Depression may be an early symptom of Parkinson’s disease, according to research that will be presented at the American Academy of Neurology’s 59th Annual Meeting in Boston, April 28 ? May 5, 2007.
The study looked at whether people who are taking antidepressant medications are more likely to develop Parkinson’s disease than people who are not taking the medications.
It found that, in the year before their Parkinson’s disease was diagnosed, people who were taking antidepressants were nearly twice as likely to develop Parkinson’s disease as those who were not taking antidepressants.
“This should not be interpreted as evidence that antidepressants cause Parkinson’s disease,” said Miguel Hernan, MD, DrPH, of Harvard School of Public Health in Boston. “The relationship is only apparent in the year before the onset of the disease, which suggests that depression is an early symptom of the disease.”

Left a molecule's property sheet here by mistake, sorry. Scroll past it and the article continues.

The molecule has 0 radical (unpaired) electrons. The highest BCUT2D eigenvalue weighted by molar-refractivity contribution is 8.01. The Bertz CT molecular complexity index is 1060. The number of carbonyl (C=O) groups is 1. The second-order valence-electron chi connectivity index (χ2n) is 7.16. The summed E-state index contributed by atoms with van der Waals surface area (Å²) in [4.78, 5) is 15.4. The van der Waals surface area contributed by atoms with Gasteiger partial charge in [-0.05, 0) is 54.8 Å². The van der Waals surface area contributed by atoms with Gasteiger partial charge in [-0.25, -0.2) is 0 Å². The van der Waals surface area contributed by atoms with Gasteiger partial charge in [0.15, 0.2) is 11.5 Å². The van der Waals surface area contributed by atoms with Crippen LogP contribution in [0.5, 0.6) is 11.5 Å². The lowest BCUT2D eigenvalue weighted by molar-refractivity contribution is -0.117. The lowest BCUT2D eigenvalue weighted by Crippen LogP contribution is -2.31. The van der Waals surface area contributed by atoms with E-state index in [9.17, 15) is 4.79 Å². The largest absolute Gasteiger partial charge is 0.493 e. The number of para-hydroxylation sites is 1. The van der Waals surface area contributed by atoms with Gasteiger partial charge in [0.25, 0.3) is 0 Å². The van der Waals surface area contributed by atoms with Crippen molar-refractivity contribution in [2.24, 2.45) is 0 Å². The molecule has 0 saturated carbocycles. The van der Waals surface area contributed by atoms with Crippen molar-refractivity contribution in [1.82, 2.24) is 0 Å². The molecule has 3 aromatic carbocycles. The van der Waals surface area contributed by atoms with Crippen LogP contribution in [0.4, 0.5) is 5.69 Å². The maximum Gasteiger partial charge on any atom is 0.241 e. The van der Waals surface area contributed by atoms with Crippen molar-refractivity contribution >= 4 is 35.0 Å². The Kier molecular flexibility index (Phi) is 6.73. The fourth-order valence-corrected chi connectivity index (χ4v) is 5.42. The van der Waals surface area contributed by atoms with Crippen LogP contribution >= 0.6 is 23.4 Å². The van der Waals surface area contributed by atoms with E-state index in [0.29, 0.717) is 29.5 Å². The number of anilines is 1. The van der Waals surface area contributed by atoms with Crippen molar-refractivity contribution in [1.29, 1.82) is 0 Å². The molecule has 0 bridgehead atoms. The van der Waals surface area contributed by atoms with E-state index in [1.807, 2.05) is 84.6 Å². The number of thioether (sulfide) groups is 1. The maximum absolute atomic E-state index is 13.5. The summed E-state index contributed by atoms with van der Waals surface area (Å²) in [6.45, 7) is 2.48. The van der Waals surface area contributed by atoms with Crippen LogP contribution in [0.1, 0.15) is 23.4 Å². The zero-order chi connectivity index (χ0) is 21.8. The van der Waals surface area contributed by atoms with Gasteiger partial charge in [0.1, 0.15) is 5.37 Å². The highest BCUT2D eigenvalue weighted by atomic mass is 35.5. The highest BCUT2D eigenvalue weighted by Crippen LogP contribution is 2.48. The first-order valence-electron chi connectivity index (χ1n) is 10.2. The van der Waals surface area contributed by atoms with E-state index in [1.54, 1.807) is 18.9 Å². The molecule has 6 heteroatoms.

For the study, researchers examined a database of more than three million people in the United Kingdom and identified 1,052 people with Parkinson’s disease and matched them with 6,634 people without the disease. Then they looked at antidepressant use before the onset of Parkinson’s disease.
The increased risk of developing Parkinson’s in the year before diagnosis was true for both men and women, across age groups, and for those who used both types of antidepressants, tricyclic antidepressants and SSRIs, or selective serotonin reuptake inhibitors.
The American Academy of Neurology, an association of over 20,000 neurologists and neuroscience professionals, is dedicated to improving patient care through education and research. A neurologist is a doctor with specialized training in diagnosing, treating and managing disorders of the brain and nervous system such as Alzheimer’s disease, epilepsy, multiple sclerosis, Parkinson’s disease, and stroke.